My favourite sight at these turtle hatcheries is the newborn turtles clumsily paddling their way across tanks with their fore and hind flipper-like feet!
If you are visiting Sri Lanka with kids, a stop at a hatchery is a must and definitely would be a highlight in your Sri Lanka trip.
8. An evening boat ride along Madu River
Embark on yet another exciting adventure on your Galle trip by dropping by at Madu River for a boat trip! The best time to enjoy this tour would be in the mild evenings, when the harshness of the sun is past and the water surface reflects the evening sky.
A typical boat tour takes you along this giant waterbody, transporting you across clumps of mangroves from island to island, which have their unique importance.
On the Kothdoowa Island (Doowa means island in Sinhalese.) is the Kothdoowa Temple which was established at least 145 years ago. The Bo-tree around which the temple is centered is believed to have been planted over 850 years ago. Legend has it that this temple, for a brief period, was home to Buddha's Sacred Tooth, which is now cloistered in the Temple of the Tooth in Kandy.
On the Madadoowa Island is a cinnamon plantation where you can observe the processing of the cinnamon in the creation of various products like cinnamon tea and oil.
Apart from the cinnamon plantation, you can also witness prawn farming and freshwater fishing on your boat tour.
Although called a river, this location is a lagoon that comprises mangroves and 64 islands. The Madu River is well known for its biodiversity; it is home to flora and fauna that is endemic to Sri Lanka. One such example is Rathmilla, which is a type of mangrove unique to the island. Under the Ramsar Convention, a treaty established by UNESCO in 1971 to protect the world's wetlands, the Madu River was named as one of Sri Lanka's three Ramsar wetlands. It was declared a sanctuary in 2006. Due to its historical, religious and agricultural significance, the Madu River is well worth a visit!
9. Galle to Sinharaja: A day tour
The Sinharaja Forest Reserve is accessible from Galle within a day! This rainforest is one of a kind; it is Sri Lanka's only primary rainforest cover. That is, it has remained untouched for the past 15 million years or so!
This 3-hour early morning trip inland could be slightly hectic, but a trek amidst the soothing natural sounds under the cooling canopy of this UNESCO Natural Site makes up for the logistical difficulties in traveling there from Galle.
If a day tour to Sinharaja from Galle comes across as too daunting for you, you could always opt to visit the Kanneliya Rainforest. Also called the KDN Forest Reserve, Kanneliya is said to be more biodiverse than Sinharaja and is home to endemic flora and fauna. Some of the highlights within this forest reservation are its waterfalls, including the Anagimala Waterfall, a giant Navanda (Scientific name: Shorea stipularis thwaites) tree, and a natural bat cave which you can traverse.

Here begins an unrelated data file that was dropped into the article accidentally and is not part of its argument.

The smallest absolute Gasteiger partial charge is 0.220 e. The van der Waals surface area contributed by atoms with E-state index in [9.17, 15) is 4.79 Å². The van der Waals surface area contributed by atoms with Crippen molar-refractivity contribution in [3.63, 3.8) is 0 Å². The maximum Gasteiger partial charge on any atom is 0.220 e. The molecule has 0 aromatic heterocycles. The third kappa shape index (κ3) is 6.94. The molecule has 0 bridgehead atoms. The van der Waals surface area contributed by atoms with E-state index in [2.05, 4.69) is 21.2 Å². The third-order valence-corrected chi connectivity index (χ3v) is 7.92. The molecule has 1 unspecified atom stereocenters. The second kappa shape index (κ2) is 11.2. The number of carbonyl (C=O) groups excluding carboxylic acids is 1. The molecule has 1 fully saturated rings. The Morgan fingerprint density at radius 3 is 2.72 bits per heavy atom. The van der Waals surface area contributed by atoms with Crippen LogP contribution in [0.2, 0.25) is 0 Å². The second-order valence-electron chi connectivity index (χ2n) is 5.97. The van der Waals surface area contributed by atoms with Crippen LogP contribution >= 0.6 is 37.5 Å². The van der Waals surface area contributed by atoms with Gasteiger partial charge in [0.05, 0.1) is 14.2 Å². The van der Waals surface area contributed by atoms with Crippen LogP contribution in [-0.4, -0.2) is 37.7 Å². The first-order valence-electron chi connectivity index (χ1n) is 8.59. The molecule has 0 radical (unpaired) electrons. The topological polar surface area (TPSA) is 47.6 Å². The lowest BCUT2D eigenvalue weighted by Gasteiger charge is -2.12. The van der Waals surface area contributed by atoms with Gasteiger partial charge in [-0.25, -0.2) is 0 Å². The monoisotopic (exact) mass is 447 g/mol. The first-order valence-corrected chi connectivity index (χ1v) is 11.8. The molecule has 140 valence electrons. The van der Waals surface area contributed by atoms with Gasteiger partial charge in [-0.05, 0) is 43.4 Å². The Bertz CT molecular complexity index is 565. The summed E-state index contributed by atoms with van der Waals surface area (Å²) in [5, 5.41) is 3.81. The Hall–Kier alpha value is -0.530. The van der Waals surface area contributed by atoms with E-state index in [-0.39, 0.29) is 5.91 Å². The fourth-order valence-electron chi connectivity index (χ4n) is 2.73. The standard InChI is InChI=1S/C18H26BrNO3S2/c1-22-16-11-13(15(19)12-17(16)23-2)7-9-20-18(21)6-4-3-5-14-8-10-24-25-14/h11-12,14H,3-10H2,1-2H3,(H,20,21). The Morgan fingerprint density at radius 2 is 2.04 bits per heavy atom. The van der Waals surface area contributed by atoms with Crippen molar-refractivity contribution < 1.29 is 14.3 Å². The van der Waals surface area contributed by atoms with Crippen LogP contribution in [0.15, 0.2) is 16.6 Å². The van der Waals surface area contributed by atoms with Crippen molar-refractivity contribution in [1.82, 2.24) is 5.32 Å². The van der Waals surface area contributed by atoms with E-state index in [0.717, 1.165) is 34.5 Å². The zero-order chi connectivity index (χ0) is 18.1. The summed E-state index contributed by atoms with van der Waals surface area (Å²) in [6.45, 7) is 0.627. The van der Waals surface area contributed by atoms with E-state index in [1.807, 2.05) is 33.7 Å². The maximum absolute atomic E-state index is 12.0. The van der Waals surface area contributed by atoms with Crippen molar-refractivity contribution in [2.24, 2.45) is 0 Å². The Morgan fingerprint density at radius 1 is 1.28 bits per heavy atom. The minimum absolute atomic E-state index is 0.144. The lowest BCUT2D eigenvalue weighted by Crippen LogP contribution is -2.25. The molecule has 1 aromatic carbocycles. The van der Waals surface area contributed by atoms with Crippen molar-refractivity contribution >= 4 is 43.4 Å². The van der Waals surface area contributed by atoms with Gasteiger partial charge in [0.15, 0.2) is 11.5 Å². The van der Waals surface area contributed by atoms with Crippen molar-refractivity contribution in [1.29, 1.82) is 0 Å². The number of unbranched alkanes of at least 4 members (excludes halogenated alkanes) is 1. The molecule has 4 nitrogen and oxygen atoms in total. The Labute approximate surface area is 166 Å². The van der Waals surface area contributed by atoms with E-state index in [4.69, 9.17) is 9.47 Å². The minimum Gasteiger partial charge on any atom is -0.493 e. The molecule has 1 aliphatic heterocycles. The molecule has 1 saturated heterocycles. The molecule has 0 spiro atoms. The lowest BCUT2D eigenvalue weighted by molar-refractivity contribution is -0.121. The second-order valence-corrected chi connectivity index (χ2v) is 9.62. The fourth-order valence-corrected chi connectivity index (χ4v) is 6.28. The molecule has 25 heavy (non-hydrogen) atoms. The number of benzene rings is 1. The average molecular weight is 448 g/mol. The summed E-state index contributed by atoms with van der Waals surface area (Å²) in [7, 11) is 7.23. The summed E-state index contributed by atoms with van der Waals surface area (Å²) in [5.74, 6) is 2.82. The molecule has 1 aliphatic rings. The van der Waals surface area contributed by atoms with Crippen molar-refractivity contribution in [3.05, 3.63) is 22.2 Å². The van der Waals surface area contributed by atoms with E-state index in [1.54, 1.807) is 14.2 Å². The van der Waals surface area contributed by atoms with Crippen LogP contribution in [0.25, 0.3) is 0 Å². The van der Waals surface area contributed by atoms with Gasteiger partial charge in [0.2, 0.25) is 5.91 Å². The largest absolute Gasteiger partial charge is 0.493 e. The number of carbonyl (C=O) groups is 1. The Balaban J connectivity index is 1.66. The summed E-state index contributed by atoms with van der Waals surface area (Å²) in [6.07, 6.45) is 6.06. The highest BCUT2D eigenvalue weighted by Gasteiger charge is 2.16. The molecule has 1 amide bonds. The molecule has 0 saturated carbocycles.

For me, the Navanda tree is a highlight; it is a still-remaining reminder of the original primary rainforest cover that the world was deprived of due to extensive logging in Kanneliya. The logging was brought to an end in 1988 and the forest reservation was established in 2004.
If you are travelling with kids, we recommend a trip to Kanneliya from Galle; this rainforest is closer to the city of departure and the trek is easier than that of the mighty Sinharaja.
10. Galle to Udawalawe: a day tour
A visit to the Udawalawe National Park promises you yet another close encounter with biodiversity and endemic species of flora and fauna on your Galle trip. One of the sights that this Park almost invariably offers is that of elephants.
An estimated 500 gentle jumbos roam this national park, and the shrubs and small trees that characterize this terrain allows you to easily lay eyes on them! But, that is certainly not all; elephants are one of the 43 types of mammals that can be sighted in the park. Furthermore, Udawalawe offers the birdwatchers among you viewings of its diverse avifauna, which includes about 180 bird species.
Towards the northern border of the park are views of the silent yet mighty blue mountains of Sri Lanka's Central Highlands; the scenery is certainly a sight to behold!
Near the park entrance is located the Udawalawe Transit Home, which 'babysits' abandoned elephant calves. If you are visiting Sri Lanka with your children, a visit to this facility would be an enjoyable and memorable one, as was the case with the turtle hatcheries described earlier.
A Sri Lanka itinerary is certainly incomplete without an exploration of the wonder that is Galle. The city's present diversity and vibrance, along with its cultural significance, archaeological artifacts, newly introduced infrastructure, tall emerald waves and golden beaches make it a must-see, easily accessible tourist spot.
I hope this article inspires you to visit Galle and enjoy its many wonders. Feel free to drop your questions and share your thoughts in the comments below. I am looking forward to hearing from you.
Lastly, if you enjoyed this article, be sure to read some more. Perhaps our article "How to book train tickets in Sri Lanka" next?